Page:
Review: John Stott, Same-Sex Partnerships? A Christian Perspective

Published 2000 by Baker Books, Grand Rapids, Michigan, ISBN 0-8007-5764-6

The little 93-page paperback was scheduled for review long before the events in June and July of 2003 rolled over us like a tidal wave. By now, the time of writing, we have the Supreme Court of Ontario legalizing same sex marriages, and the Federal Government accepting that Court's decision. Moreover, the General Assembly of our denomination has received a report from the Special Committee on Same-Sex Orientation, the tenor of which is such that one Presbyterian congregation, St. Andrew's, Moncton, felt constrained to point out to the rest of us the definite slant of the report towards accepting same-sex unions. While this report ("Listening") failed to carry, General Assembly adopted the report to be referred to the Life and Mission Agency, the Committee on Theological Education, and the Colleges for study and use in the educational resources of the church. So things are not quite as they were a few months ago.

Church history from its very beginnings up to the present has been full of situations where governments collided with the convictions and practices of consistent Christians, and always it became the task of well-taught, biblically grounded believers to weather the storm. The little publication under review thus is a timely help in providing its readers with the well-laid-out arguments and biblical perspective that form the basis of the position taken by the evangelical community, amongst others, in our country. Same-Sex Partnerships comes from the pen of a man whose whole life as an Anglican scholar and priest has demonstrated resolute faithfulness to the cause of Christ, coupled with outstanding compassion and action in view of human suffering in our world (see Ian Rennie's Review Article in Channels, Spring 2003).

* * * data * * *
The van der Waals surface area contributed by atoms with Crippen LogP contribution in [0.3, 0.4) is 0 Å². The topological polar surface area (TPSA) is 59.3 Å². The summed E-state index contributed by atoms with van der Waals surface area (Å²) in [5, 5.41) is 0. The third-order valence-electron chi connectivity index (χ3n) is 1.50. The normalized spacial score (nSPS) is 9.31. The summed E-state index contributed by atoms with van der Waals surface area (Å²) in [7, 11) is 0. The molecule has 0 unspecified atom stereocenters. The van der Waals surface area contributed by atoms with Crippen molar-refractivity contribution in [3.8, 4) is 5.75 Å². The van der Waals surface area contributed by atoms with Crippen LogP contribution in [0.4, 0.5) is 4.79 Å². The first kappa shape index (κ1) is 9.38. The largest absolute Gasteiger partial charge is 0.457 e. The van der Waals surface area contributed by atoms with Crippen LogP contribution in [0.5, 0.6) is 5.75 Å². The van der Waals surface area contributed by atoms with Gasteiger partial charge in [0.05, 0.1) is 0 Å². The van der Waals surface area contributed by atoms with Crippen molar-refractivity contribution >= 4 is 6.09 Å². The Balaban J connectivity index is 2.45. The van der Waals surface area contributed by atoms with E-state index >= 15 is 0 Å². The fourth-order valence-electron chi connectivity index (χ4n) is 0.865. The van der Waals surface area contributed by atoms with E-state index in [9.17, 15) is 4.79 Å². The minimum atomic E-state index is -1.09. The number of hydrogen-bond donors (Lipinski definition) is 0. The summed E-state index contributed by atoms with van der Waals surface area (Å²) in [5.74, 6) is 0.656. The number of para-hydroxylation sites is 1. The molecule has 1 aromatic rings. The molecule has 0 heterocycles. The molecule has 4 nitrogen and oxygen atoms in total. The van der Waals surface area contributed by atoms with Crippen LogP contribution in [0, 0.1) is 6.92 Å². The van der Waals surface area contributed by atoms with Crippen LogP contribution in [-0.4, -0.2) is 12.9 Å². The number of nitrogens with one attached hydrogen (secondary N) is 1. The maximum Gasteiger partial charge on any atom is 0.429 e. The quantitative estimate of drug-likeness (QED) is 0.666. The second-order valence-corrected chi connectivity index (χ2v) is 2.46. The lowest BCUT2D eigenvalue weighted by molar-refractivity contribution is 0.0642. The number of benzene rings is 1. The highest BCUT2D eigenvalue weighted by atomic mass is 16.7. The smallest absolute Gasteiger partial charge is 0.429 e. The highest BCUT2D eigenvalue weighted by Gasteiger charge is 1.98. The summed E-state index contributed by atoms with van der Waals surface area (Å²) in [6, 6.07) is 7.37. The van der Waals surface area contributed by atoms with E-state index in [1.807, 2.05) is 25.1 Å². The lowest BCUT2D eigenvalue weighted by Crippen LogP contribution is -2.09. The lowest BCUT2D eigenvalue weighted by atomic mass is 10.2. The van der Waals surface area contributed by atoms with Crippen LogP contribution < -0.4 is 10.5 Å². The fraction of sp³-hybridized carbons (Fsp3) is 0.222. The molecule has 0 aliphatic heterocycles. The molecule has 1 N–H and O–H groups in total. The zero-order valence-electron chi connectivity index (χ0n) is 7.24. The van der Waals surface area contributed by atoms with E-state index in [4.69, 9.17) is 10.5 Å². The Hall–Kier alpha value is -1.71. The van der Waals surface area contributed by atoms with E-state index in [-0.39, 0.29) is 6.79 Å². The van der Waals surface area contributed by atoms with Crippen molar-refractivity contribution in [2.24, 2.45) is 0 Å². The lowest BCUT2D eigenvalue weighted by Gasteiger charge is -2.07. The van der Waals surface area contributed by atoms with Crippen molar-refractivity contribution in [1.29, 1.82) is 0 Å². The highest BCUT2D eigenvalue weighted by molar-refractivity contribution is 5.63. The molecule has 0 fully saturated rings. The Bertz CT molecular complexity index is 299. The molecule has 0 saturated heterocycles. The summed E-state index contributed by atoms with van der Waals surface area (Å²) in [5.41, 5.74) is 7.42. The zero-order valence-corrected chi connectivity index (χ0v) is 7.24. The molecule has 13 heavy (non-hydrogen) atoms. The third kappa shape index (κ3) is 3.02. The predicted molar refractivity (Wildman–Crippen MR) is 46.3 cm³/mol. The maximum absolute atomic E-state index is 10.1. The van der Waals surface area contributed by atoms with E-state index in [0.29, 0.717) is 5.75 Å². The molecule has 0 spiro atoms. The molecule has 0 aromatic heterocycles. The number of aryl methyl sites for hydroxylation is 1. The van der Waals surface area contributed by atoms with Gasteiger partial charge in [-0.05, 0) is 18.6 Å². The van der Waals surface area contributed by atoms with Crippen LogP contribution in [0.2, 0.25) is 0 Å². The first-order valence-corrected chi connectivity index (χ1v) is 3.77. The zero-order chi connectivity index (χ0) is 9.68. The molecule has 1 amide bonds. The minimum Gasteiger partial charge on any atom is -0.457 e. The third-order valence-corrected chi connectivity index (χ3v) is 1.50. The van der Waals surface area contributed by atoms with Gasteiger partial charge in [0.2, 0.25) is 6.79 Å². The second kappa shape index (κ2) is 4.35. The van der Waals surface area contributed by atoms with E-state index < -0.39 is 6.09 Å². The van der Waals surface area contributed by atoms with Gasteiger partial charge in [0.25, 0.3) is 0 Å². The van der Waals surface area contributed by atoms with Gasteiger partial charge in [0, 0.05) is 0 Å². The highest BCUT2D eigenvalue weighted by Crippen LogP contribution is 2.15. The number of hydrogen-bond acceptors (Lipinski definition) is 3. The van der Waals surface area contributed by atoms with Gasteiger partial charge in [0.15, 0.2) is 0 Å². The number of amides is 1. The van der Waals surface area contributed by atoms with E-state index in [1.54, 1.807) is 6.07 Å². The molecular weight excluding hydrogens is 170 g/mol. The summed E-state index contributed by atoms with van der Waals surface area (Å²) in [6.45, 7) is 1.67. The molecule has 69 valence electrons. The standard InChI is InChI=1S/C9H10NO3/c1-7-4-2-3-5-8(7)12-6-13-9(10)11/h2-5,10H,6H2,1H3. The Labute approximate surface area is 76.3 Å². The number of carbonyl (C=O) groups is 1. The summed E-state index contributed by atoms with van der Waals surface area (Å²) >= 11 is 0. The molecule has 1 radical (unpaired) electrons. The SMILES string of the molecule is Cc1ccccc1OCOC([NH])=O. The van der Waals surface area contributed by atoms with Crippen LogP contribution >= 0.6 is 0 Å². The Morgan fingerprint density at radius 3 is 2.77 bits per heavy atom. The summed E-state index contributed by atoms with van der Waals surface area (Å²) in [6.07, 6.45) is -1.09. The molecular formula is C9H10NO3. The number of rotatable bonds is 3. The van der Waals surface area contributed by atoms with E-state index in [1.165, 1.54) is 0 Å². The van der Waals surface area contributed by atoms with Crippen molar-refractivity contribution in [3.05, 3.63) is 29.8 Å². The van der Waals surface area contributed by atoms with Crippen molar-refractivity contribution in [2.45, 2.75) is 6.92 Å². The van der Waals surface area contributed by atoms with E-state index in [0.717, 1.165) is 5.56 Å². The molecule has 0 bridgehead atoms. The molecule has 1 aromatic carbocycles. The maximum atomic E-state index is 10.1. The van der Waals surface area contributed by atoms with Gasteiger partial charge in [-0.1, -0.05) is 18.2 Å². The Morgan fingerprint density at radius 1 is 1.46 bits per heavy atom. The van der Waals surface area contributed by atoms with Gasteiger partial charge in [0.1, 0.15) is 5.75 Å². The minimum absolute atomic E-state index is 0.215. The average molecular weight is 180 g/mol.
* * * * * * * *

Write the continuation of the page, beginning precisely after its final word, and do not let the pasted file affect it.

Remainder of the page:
Stott makes it clear at the outset that he is not dealing with "casual" partnerships, which he claims that no responsible homosexual person would advocate, but only with the question of the legitimacy of loving, lifelong same-sex unions. The four main biblical passages on homosexuality are analyzed with reference to the various interpretations given in different quarters. The pivotal chapter (3) then describes how for Christians the whole question can only be discussed against the background of the biblical concept of marriage set forth in Genesis 1 and 2 and endorsed by Jesus in Matthew 19. Accordingly, marriage between a man and a woman must be seen as part of God's created order which is permanent and universal.

A whole chapter is devoted to the AIDS epidemic and a Christian response, and the book concludes with a chapter on Faith, Hope and Love. I find the section "The Christian's call to Hope" very remarkable and illuminating. Illuminating because of the broad spectrum of references to research on the question of "healing" for homosexual people; and remarkable in charity, as Stott places all of us, with our various deficits and struggles, in solidarity with the homosexual whose ultimate hope is for the day when we all "shall be finally liberated from everything which defiles or distorts our personality" (Romans 8:22-23).